16            And then I would like to talk to you about the

  17   conspiracy, the conspiracy charged in Count One of al Qaeda

  18   members and associates, and others conspiring to kill

  19   Americans.

  20            And while I cover those topics, I would like to also

  21   focus on a theme.  Mr. Schmidt said to you during his

  22   summation, "presentation is very important in this case

  23   because the government doesn't have the evidence."  Then he

  24   continued that "presentation, form, is attempting to triumph

  25   over substance," as if there is a game here.  There's no


   1   evidence, slight of hand, that's the proof.  I want to keep

   2   that comment, that assertion by Mr. Schmidt in mind as we go

   3   through the different topics, his assertion that the

   4   government is trying to have form over substance.

   5            Al-Fadl.  You have heard a lot about Al-Fadl.  Let me

   6   tell you a couple of things to think about when you consider

   7   Al-Fadl.

   8            It's not whether you like him.  No one is here to

   9   decide whether you like Al-Fadl, a guy who joined a terrorist

  10   group, stole the terrorist group's money.  No one really cares

  11   that he stole the terrorist group's money.  We wish he stole

  12   it all so they couldn't do anything.

  13            What you are here to decide is whether what he told

  14   you about what he knew was the truth, not whether you like

  15   him.  It's not whether you think he's like Mother Theresa,

  16   because she's at the other end.  Mother Theresa doesn't join

  17   al Qaeda, al-Fadl does.

  18            People don't leave al Qaeda easily, but if you are

  19   caught stealing, you leave, okay?  No one asks you to make him

  20   your friend.  No one asks you to decide whether you want to

  21   have dinner with him.  The question is, is what he told you

  22   the truth.

  23            Second point:  It's what you think.  That's why you

  24   are here.  That's why you are picked.  That's why you are in

  25   the jury box, not me, not Mr. Schmidt.  Don't worry about who


   1   pounds the table the hardest as to whether he told the truth

   2   or didn't.  You size people up every day.  You know how to do

   3   that.  You do it for yourself.

   4            When you go about sizing up what Mr. Al-Fadl told

   5   you, be aware of two things.  He has a cooperation agreement

   6   with the government.  It's in evidence.  Don't worry, I'm not

   7   going to read it out loud to you.  But it's there.  It's

   8   Government Exhibit No. 1 that tells you what the terms of his

   9   deal are.

  10            And I submit to you there is no doubt that Al-Fadl

  11   looks out for number one.  Number one is Al-Fadl.  There's no

  12   doubt that he has an interest in testifying.  The question for

  13   you is, how does that interest affect what he says?  Does it

  14   give him a motive to make things up, or does it give him a

  15   motive not to do that because he may lose something if he gets

  16   caught in a lie?  You can look at that agreement and see what

  17   happens to him if he lies.

  18            The fourth thing, fourth thing I want to say about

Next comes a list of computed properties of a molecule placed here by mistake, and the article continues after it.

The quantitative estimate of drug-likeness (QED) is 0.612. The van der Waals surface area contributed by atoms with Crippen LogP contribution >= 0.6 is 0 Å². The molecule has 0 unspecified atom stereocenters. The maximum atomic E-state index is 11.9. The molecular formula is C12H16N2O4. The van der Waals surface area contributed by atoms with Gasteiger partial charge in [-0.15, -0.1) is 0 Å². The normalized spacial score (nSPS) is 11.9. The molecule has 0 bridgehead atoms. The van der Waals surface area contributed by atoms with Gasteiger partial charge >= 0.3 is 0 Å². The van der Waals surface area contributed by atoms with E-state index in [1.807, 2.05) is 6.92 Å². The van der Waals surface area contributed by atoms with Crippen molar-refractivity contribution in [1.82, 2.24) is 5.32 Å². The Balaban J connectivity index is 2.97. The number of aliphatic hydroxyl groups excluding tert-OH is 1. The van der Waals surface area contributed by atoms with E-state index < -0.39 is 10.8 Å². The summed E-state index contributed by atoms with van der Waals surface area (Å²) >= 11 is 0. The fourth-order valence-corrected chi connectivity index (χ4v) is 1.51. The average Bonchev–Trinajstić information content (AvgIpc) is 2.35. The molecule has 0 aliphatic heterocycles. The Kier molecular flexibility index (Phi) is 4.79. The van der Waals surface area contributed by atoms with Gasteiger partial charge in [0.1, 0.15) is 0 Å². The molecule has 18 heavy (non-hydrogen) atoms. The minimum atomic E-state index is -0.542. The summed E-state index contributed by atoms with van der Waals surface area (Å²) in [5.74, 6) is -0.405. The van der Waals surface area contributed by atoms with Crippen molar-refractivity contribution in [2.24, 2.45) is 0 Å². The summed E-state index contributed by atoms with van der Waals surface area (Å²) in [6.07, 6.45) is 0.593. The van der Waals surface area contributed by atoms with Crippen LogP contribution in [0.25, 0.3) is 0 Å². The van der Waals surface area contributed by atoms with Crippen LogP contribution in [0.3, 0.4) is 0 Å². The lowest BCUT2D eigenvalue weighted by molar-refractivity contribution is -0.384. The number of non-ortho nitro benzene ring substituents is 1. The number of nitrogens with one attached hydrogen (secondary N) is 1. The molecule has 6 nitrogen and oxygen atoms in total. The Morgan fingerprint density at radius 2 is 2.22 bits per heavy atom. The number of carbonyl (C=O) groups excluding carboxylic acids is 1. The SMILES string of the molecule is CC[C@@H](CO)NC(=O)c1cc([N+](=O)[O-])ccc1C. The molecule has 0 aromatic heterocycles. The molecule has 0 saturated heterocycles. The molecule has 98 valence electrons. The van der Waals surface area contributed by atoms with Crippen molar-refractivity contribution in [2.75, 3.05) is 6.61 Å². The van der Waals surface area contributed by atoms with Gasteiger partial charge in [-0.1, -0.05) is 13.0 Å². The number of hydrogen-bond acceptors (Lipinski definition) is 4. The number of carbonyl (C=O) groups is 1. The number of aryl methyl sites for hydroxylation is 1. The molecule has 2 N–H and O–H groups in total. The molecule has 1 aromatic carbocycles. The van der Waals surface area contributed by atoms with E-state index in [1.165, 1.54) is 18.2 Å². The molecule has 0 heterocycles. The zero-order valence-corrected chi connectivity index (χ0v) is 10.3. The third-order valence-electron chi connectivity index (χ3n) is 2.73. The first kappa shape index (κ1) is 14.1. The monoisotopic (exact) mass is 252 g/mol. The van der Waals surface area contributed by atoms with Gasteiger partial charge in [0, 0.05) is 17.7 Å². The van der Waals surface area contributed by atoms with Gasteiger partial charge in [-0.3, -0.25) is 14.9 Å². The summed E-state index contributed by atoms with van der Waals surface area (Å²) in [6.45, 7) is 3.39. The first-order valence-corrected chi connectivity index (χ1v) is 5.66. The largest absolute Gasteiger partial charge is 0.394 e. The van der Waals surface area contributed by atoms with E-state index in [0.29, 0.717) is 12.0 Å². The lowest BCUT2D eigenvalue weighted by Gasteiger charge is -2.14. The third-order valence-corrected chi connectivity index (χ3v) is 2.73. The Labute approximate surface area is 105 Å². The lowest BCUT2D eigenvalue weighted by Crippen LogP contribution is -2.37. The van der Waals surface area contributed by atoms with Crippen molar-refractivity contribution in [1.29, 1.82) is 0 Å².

19   Al-Fadl is look at the corroboration.  "Corroboration" is just

  20   a fancy word for whether or not what he says checks out.

  21            Having that in mind, let me go through some of the

  22   things he told you.  One of the most important things you can

  23   think about when you think about Al-Fadl is the process by

  24   which he ended up in the witness stand, because you remember

  25   he left the al Qaeda terrorist group late '95, early 1996 and


   1   he went around and he approached the United States Government

   2   overseas in the summer of 1996.  Then he was debriefed.

   3            People interviewed him.  They took notes in the late

   4   summer and the fall of 1996.  He is telling what he knows and

   5   they are writing it down.  It will be checked out five years

   6   later in this courtroom.

   7            When he talks and he says what al Qaeda is, who is in

   8   al Qaeda, what it does, what it has done, he has no idea who's

   9   going to walk in behind him, he has no idea who may testify,

  10   he has no idea what phones may be wiretapped.  He has no idea

  11   what houses may be searched in the five years between what he

  12   says and when he comes to court.  I submit to you when you saw

  13   him testify, when you saw the stipulations about what seemed

  14   inconsistent between what he said in court and what he said in

  15   1996, it was minor.

  16            What did he tell you?  He told you al Qaeda was an

  17   organization.  He told you the structure:  The emir, the Shura

  18   Council, the committees.  He told you who were on these

  19   committees.  He told you it worked very, very closely with the

  20   Egyptian Islamic group, headed by that guy Ayman al Zawahiri,

  21   the Egyptian guy.  I should hold up his picture, but I forgot

  22   to pull it up.

  23            He told you that America was the enemy of al Qaeda

  24   back when he left the group in 1996.  He's planning and said

  25   America is the enemy of al Qaeda.  And he told you that he


   1   learned in al Qaeda that al Qaeda felt responsible for what

   2   they did in Somalia to go against the Americans.  And he told

   3   you from what he understood of the group, that the group was

   4   willing to attack Americans everywhere -- in the United

   5   States, outside the United States, and even embassies.

   6            Now, he said all that.  He's got to worry about who

   7   comes in behind him, what facts are unearthed later, and let

   8   me tell you about three people who came along to corroborate